Criticism. First: Aaaarrrrggghhh! Taking criticism is the worst. Horrible, horrible, viscera-writhing horrible.
Okay, that’s done. Deep breath. The reality is: Taking criticism is a crucial way to grow as a writer.
Tip #1: Consider the source of the criticism before you consider whether you can learn from it.
Take, for instance, reviews on Amazon. It’s wonderful if someone loves a story you’ve written, but you’re not going to learn anything from praise, except maybe to keep doing what you’re doing. But should you take the negative reviews to heart when you sit down to write your next book?
I’ve read plenty of negative reviews of other people’s books I cannot imagine would help the writer in question grow. Maybe there are helpful negative reviews on Amazon, but wading through all of the hurtful ones to get to the helpful ones seems like an exercise in unnecessary torture.
I got a one-star review for My Lord Roland, which in its entirety is: “Too many words.” Any suggestions for which words to take out? No. But I can guess: all the ones creating the atmosphere of a medieval castle, technical terms like parapet, barbican, guarderobe. I took delight in bringing this world to life through the words appropriate to the time. This particular person found no delight in reading them.
By the way, the brevity of this three-word review is beautiful as a criticism of what was deemed to be a word-heavy book. But it’s just not helpful.
So, the first thing you need to find is a critic/reader that: a) engages with what you’re trying to do in a particular story; and b) is sincere in helping you make the story better.
The ideal reader is an editor who has bought your story, since this is a person as invested as you in making the story the best it can be. Here’s a link to an excellent editor: Serena McLemore.
Writing groups are also good places for honest, helpful feedback, because you’re all in it together, and you’ll do your part when it’s your turn to critique.
Tip #2: Listen creatively to the criticism.
While you’re still working on a story and a reliable reader says, “It makes no sense what your character did in Chapter 12,” I would be pretty sure this reader is giving you valuable feedback, even if you think what your character did in Chapter 12 is totally logical.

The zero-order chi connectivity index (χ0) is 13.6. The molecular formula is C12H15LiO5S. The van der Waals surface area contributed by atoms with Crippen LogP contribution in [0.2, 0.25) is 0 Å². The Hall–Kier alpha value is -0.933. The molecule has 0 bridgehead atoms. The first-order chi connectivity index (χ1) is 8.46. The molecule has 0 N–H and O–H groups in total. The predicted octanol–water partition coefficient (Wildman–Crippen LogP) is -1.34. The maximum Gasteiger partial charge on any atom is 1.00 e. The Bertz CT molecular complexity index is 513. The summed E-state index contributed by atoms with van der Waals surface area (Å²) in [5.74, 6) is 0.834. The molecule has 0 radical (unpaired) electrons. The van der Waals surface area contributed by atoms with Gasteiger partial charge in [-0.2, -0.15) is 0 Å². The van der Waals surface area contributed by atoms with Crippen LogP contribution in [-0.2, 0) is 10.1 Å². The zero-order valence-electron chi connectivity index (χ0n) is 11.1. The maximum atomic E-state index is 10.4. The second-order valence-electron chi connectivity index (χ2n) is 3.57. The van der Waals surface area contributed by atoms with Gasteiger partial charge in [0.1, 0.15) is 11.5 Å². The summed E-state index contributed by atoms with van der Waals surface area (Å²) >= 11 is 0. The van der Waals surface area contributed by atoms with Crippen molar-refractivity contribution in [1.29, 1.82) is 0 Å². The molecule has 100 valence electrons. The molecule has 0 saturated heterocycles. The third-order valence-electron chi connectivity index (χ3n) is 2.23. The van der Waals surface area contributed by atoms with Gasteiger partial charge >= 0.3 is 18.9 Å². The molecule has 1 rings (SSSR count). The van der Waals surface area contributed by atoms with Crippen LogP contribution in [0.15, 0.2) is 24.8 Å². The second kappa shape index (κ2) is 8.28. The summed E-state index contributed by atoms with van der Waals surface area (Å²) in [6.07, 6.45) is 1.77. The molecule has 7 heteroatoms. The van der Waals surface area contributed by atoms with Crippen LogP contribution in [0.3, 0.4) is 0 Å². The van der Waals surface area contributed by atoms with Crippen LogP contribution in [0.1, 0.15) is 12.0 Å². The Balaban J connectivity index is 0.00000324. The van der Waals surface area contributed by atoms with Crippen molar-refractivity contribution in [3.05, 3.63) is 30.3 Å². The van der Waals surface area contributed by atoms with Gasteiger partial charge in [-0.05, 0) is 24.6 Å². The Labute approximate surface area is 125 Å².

The point is, there’s a problem somewhere, but not necessarily in Chapter 12. It’s your job to interpret the criticism then figure out what to fix earlier in the manuscript so that what the character does in Chapter 12 makes sense.
The first time this happened to me, it was like a light bulb turned on when I realized there was a problem, just not where the reader identified it. The reader found the place where the negative consequences of the earlier problem became clear.
You have to love that kind of criticism.
Tip #3: Accept all reliable feedback as a gift.
Here’s where we pull up our big girl panties.
If someone has taken her time and energy to read what you’ve written, this effort is already a gift. If she spends time thinking about your story in order to formulate some feedback, hopefully useful, you are receiving a further gift.
Criticism of your story is not criticism of you.
Egad, that’s a tough one to believe, isn’t it?
The good news is, the more professional you become as a writer, the more you are able to separate criticism of your work from any beliefs you hold about yourself.
Your manuscripts are not your babies and, yes, there will be some ugly ones. It’s useful to have another set of eyes helping you to see that ugliness. Maybe you can fix it, but maybe you can’t, and it’s time to start a different story.
It all boils down to belief, not in yourself, but in your story.
Experienced writers, when faced with what they know to be honest, helpful criticism, will say, “Thanks. Any suggestions for how to fix it?”
If you’re a beginning writer, go ahead and jump to the experienced level in taking criticism.
Practice saying, “Thanks. Any suggestions for how to fix it?’”
See also: All My Writing Tips
This post was written by Julie Tetel Andresen